Ebooks are radically changing the how people purchase, borrow, read, and write books. Loaded onto portable ereaders that can carry hundreds of books at a time, ebooks are at the forefront of vigorous debate in the industries that are affected by them. Libraries, publishers, writers and consumers all have a stake in this new phenomenon, and are finding that this new technology present conflicts and challenges about how books are distributed and consumed.
According to Gartner Research, in 2011 e-reader sales are anticipated to grow to over 11 million units, driving up the demand for ebooks and other electronic content. In libraries across the country the demand for e-books has increased exponentially. In an LA Times article, Newport Beach authorities are exploring new ways of managing libraries, by providing patrons with the content they crave and the technology they actually use.
“So Newport Beach is weighing a Netflix-like system in which readers could order books and then pick them up from lockers at an ‘electronic library,’ a 2,200-square-foot room with a central fireplace and a kiosk where patrons could select titles online.”
This new model is taking hold in other states and at other libraries as well. The LA Times piece lists both the Stanford engineering library and the University of Texas engineering library as places that have taken the leap from paper tomes to ebooks. With the capacity to hold thousands of documents without the burden of maintaining physical inventory, these libraries represent a jarring new idea of what it means to use a library. Instead of grabbing a book title from the stacks, users can now download materials in an instant. This technological development is a sign of the times, but it also means that the publishing industry has to re-evaluate how it operates to meet changing demands.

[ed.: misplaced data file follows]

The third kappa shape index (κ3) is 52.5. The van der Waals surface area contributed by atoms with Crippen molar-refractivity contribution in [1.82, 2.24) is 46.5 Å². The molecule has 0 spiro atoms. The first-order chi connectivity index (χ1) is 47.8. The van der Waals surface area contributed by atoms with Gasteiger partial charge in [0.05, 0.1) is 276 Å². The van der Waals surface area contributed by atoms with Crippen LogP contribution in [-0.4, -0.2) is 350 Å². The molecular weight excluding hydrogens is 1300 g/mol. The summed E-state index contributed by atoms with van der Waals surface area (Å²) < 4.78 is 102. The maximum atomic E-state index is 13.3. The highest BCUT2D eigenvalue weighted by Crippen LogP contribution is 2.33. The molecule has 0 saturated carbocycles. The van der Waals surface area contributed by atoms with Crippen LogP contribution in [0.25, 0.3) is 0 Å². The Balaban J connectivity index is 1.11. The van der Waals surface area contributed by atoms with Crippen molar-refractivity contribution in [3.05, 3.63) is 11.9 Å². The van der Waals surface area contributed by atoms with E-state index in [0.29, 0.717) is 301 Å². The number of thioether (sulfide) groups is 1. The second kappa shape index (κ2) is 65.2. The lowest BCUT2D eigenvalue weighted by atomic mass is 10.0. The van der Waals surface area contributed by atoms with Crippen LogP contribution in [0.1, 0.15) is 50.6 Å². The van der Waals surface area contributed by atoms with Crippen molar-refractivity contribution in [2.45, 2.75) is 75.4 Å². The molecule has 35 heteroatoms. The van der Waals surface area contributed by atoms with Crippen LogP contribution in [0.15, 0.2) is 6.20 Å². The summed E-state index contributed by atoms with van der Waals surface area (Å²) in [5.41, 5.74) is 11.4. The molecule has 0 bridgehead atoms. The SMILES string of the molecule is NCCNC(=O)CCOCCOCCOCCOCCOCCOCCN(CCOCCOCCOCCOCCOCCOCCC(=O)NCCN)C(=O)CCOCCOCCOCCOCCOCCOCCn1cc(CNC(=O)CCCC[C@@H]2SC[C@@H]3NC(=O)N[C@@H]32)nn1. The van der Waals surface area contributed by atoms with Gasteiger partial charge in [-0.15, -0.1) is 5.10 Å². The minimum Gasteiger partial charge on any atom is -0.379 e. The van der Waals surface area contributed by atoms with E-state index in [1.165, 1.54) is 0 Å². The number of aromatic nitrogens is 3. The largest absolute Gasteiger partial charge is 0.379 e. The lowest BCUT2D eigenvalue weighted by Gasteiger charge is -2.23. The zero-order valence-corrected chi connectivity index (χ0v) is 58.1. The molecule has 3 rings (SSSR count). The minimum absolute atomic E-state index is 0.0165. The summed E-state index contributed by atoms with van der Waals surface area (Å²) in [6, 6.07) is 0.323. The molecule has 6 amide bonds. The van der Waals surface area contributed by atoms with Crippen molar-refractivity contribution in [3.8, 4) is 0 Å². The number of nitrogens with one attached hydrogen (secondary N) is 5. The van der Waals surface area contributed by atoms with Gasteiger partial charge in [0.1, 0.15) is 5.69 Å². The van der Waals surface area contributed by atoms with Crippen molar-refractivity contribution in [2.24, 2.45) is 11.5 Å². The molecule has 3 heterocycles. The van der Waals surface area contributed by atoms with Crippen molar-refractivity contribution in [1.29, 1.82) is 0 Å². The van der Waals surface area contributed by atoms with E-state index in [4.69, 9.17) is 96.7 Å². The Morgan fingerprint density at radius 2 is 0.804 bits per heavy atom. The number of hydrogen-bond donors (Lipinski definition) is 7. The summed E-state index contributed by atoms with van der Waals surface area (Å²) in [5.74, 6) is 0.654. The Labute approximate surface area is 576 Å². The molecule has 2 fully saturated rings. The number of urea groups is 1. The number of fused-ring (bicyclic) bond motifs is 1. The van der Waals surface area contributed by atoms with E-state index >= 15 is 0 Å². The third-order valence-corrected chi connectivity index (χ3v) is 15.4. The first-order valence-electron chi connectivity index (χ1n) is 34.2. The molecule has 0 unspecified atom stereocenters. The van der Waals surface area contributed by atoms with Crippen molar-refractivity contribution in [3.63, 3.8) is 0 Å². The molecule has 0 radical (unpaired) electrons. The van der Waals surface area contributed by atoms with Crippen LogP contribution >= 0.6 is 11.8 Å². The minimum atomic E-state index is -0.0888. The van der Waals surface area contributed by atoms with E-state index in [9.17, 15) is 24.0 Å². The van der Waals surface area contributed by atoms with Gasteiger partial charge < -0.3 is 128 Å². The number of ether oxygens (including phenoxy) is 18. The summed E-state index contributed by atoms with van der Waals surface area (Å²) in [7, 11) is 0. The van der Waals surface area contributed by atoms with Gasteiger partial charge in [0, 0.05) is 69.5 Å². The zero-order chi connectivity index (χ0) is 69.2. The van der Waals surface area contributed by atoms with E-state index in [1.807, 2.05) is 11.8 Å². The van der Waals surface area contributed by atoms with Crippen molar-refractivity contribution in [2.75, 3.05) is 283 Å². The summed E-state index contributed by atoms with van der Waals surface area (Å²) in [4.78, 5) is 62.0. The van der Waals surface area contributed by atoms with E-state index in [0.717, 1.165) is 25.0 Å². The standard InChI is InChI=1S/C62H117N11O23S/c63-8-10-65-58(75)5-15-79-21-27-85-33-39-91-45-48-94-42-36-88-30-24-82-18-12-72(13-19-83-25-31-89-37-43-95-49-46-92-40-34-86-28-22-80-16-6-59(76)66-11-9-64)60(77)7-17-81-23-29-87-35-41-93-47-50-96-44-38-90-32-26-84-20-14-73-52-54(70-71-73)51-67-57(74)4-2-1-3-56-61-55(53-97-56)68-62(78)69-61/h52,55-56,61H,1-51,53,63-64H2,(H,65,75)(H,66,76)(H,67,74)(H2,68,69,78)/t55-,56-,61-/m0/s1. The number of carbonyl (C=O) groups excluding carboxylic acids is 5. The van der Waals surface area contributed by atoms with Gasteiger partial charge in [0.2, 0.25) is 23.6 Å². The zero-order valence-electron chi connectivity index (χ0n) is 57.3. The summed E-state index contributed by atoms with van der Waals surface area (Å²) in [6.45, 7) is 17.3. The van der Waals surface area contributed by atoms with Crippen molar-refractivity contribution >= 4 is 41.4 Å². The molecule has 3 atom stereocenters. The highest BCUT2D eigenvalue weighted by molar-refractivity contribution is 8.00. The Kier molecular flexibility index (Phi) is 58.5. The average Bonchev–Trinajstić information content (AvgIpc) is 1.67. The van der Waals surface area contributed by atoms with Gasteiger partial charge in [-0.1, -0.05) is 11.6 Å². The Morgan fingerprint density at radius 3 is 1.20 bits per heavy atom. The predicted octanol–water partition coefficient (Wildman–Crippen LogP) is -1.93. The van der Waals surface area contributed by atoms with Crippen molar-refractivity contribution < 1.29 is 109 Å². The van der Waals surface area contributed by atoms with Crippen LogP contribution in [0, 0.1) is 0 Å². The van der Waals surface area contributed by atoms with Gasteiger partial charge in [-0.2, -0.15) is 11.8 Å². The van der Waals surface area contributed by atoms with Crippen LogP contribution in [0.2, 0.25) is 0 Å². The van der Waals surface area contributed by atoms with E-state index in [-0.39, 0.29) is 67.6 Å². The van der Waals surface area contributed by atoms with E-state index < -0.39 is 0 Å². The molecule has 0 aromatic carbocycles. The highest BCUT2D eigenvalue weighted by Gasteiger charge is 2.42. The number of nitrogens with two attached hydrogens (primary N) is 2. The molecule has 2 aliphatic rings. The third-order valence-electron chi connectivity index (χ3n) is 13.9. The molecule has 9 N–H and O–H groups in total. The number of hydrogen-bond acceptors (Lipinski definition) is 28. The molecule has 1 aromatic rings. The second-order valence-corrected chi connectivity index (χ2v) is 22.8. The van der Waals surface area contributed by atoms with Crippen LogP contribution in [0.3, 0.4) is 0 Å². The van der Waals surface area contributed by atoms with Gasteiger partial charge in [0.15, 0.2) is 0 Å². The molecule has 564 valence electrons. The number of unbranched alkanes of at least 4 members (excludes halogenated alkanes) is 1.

For many, libraries are seen as integral parts of the civic experience; they are places where information is affordable and available for those who may not have the means for gaining knowledge otherwise. An important part of award winning playwright August Wilson’s life story is the time he spent in Pittsburgh’s Carnegie Library, teaching himself after dropping out of high school. The disappearance of the paper book begs the question, how will people access ebooks and other electronic content, particularly if they do not have the necessary access to e-readers? For communities that are socioeconomically depressed, this question becomes particularly pressing. Only time will tell what solutions publishers and libraries will find to address this issue.
The New York Times reported in a recent article that there are also myriad policy issues entangled with ebooks. Some publishers are choosing to let libraries purchase ebooks only for a certain period of time, after which they would have to re-purchase them. Ebook pricing is typically lower than the cost of physical book, and this is having an impact on the revenues of publishing houses. As a result, they are wary of distributing ebooks to libraries for an indefinite period of time.
“Publishers are nervous that e-book borrowing in libraries will cannibalize e-book retail sales. They also lose out on revenue realized as libraries replace tattered print books or supplement hardcover editions with paperbacks, a common practice. Sales to libraries can account for 7 to 9 percent of a publisher’s overall revenue, two major publishers said.”
All of this upheaval comes as libraries in the U.S. and abroad are facing budget cuts and financial challenges. In light of fiscal constraints, it is important for these institutions to be flexible and adapt to new advances in technology in an effort to satisfy their constituents. In fact, embracing these advances is at the very core of literary history, from Gutenberg’s invention of the printing press, to the development of the e-ink that minimize glare on the Kindle. Managing the growing pains of these changes will shape how well libraries are able to move forward into the future.